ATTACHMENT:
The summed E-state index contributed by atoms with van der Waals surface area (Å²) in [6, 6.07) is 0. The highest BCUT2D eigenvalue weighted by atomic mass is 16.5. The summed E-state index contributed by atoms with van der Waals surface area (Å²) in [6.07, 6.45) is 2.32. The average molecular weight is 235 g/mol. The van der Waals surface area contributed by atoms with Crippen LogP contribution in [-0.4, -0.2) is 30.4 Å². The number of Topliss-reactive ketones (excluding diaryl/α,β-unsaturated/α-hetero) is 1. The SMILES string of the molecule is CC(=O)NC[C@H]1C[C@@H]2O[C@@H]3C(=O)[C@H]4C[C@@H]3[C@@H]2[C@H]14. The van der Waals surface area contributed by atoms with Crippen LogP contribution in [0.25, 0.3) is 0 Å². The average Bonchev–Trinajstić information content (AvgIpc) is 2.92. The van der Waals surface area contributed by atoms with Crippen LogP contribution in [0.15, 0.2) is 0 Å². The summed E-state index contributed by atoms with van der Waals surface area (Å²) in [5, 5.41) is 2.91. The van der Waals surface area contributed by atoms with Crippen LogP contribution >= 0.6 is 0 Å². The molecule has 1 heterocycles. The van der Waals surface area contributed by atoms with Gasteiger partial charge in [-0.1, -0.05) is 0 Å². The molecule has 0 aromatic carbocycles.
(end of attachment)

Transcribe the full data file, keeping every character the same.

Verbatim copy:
The summed E-state index contributed by atoms with van der Waals surface area (Å²) in [6, 6.07) is 0. The highest BCUT2D eigenvalue weighted by atomic mass is 16.5. The summed E-state index contributed by atoms with van der Waals surface area (Å²) in [6.07, 6.45) is 2.32. The average molecular weight is 235 g/mol. The van der Waals surface area contributed by atoms with Crippen LogP contribution in [-0.4, -0.2) is 30.4 Å². The number of Topliss-reactive ketones (excluding diaryl/α,β-unsaturated/α-hetero) is 1. The SMILES string of the molecule is CC(=O)NC[C@H]1C[C@@H]2O[C@@H]3C(=O)[C@H]4C[C@@H]3[C@@H]2[C@H]14. The van der Waals surface area contributed by atoms with Crippen LogP contribution in [0.25, 0.3) is 0 Å². The average Bonchev–Trinajstić information content (AvgIpc) is 2.92. The van der Waals surface area contributed by atoms with Crippen LogP contribution in [0.15, 0.2) is 0 Å². The summed E-state index contributed by atoms with van der Waals surface area (Å²) in [5, 5.41) is 2.91. The van der Waals surface area contributed by atoms with Crippen LogP contribution >= 0.6 is 0 Å². The molecule has 1 heterocycles. The van der Waals surface area contributed by atoms with Gasteiger partial charge in [-0.1, -0.05) is 0 Å². The molecule has 0 aromatic carbocycles.